ANT is a broad concept with a range of specific approaches. The study by Rudolf Jaenisch involved the silencing of a gene crucial for early organization. Although the popular press portrayed the alteration as preventing the formation of the placenta, the failure of formation is at a far more fundamental level. The silenced gene, known by the name “Cdx2,” is essential for the first cell differentiation and without it no basic body axes or body plan are ever established. It is reasonable to consider this alteration not a “deficiency” in an existing being, but an “insufficiency” that precludes the coherent organization that is the very defining character of an embryo.

There are other genes or combinations of genes that might also be used in ANT. One recent proposal, called ANT-OAR (oocyte-assisted reprogramming), would involve fast-forwarding gene-expression patterns directly to those that characterize embryonic stem cells. By “jump-starting” gene expression, one goes directly to a differentiated cell state and bypasses entirely the earlier developmental stages. This idea, put forward by Markus Grompe, director of the stem-cell program at Oregon Health Sciences, is the subject of current scientific research.

NRO: Let’s say the science of it works. Isn’t ANT a little too confusing–Is it or isn’t it an embryo?–to ever make an impact on public policy?

Dr. Hurlbut: I don’t think ANT is, in its basic concept, too difficult for the average person to understand. Most of us live in a world of technological marvels that we barely understand; as long as the fundamental moral principles are clear, I think there will be a wide acceptance of a solution that allows positive progress in biomedical science.

The controversy over embryonic stem cells is a complicated matter with passionate feelings on both sides. To some extent there is a broader battle going on between conflicting world views. Yet, clearly, both sides in this difficult debate are defending important human goods. And both of these goods, opening avenues of advance in biomedical science and preserving the fundamental moral principles on which our society is based, are important to all of us. I believe that with constructive conversation and creative use of our emerging powers over developmental biology, we can meet the concerns of both sides–a true win-win solution. Several proposals have been put forward to solve this impasse, but only ANT and direct reprogramming of adult cells seem capable of meeting the moral concerns while providing ES cell lines with a full range of genetic types including “customized” cell lines from specific patients for study of disease and maybe one day personalized therapy.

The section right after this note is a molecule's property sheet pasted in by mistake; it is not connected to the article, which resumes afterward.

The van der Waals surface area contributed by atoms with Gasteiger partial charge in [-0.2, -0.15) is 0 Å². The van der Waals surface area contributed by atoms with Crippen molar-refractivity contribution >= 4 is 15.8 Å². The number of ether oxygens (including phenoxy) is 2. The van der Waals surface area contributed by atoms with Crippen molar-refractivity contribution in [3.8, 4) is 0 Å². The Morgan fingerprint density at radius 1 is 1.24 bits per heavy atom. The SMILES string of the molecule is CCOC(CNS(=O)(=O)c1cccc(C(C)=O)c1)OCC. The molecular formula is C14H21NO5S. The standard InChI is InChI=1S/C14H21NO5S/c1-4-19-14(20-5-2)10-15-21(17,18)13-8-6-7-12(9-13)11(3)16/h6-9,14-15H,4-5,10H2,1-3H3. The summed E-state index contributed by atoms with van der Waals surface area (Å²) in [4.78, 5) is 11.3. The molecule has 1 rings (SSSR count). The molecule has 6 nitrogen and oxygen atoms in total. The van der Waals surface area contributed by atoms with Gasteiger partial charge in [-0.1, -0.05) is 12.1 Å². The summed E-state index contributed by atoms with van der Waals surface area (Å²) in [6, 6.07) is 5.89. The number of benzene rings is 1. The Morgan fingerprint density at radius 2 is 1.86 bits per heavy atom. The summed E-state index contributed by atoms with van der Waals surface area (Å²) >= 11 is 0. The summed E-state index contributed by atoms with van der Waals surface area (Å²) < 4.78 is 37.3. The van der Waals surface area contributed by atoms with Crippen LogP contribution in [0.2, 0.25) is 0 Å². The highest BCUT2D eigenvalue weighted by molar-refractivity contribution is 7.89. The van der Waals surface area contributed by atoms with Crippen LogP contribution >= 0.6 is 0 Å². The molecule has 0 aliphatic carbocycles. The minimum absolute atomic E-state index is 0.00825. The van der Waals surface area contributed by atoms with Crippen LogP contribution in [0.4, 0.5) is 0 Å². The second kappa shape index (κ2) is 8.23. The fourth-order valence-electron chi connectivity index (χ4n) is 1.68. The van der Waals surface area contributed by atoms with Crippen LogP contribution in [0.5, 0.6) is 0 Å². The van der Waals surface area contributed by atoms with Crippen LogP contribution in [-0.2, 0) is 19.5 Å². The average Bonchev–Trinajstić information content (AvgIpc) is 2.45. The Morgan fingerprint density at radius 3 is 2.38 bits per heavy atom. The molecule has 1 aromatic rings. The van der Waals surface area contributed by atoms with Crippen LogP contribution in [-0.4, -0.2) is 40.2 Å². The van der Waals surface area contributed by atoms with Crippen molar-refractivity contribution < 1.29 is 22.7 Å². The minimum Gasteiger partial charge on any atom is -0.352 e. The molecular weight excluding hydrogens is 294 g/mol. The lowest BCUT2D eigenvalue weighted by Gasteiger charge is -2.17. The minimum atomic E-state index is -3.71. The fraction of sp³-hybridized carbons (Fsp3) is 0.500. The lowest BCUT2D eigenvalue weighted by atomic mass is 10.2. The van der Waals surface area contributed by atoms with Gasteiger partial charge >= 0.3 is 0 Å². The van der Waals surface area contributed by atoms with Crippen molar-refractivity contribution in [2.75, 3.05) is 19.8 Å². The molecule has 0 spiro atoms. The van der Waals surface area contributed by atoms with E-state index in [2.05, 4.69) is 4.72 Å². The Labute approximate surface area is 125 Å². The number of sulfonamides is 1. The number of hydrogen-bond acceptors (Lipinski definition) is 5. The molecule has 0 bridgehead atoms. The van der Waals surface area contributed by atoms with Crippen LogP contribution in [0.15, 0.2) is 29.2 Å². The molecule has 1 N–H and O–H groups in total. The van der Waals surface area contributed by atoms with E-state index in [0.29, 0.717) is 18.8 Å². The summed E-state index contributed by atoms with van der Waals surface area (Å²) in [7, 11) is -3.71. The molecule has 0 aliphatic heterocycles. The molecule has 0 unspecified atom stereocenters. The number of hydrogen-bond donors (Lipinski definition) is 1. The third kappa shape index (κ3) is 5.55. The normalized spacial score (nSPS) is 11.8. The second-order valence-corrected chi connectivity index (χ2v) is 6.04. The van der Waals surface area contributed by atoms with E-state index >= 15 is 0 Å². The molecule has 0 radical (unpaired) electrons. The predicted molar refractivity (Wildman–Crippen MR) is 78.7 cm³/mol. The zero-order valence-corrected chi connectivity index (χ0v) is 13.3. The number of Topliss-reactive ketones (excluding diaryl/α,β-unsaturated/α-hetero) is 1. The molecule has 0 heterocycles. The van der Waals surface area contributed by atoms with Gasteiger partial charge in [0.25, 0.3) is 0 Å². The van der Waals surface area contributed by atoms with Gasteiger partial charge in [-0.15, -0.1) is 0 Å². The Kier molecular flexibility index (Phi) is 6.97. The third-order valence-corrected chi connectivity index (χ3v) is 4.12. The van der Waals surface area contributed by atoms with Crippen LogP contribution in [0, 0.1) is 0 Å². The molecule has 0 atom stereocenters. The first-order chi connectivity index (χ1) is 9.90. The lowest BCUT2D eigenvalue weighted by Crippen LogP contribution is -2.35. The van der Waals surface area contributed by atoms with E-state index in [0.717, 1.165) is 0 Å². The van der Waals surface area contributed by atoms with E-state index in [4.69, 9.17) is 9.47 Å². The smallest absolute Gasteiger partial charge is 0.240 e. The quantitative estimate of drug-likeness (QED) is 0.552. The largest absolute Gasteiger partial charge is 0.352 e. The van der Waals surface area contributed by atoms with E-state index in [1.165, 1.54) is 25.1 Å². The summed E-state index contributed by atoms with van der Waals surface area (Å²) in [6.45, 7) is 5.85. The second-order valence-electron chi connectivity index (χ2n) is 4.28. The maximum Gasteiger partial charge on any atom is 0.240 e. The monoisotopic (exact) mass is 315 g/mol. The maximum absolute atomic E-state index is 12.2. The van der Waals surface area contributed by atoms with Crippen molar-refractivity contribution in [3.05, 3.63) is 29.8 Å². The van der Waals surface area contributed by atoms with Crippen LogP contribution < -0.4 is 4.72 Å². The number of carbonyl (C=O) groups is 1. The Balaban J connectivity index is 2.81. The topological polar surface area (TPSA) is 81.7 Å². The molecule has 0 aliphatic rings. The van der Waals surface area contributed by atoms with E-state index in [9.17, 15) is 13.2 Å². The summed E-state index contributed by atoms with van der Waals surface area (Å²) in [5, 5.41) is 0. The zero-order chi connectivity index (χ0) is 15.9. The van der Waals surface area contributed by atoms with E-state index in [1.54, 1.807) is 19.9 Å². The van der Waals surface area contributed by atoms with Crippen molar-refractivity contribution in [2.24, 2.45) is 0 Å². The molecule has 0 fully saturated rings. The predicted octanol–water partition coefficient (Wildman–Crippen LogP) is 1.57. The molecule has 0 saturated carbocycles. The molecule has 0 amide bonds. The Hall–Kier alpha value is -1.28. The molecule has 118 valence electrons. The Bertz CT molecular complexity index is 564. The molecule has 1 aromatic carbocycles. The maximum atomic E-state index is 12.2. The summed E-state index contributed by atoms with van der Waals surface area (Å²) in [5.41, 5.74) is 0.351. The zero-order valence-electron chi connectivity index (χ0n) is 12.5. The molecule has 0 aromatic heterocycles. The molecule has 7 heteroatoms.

Some say that adult cells such as those obtained from bone marrow or umbilical-cord blood can do many of the same things as embryonic stem cells. This may be true, and we should vigorously investigate the powers of these cells. But, to date, these claims have not been established, so this is an open matter. Others maintain that embryonic stem cells are too difficult to control and will never meet all the promises that have been made to argue that it is justifiable to destroy human embryos to advance medical cures. This too may be true, but if there were no moral objections we would definitely want to study these interesting cells.

It is important to recognize that neither adult stem cells, nor the direct reprogramming of adult cells back to a pluripotent state would allow us to do the same studies that we will want to do with embryonic stem cells. To see why this is true we need to get some perspective on where we are in the saga of our advancing science. We have sequenced the human genome and are beginning to study the proteins that are coded by the genes. From here on out our science will be about developmental biology, how the proteins and other cell components assemble into living beings.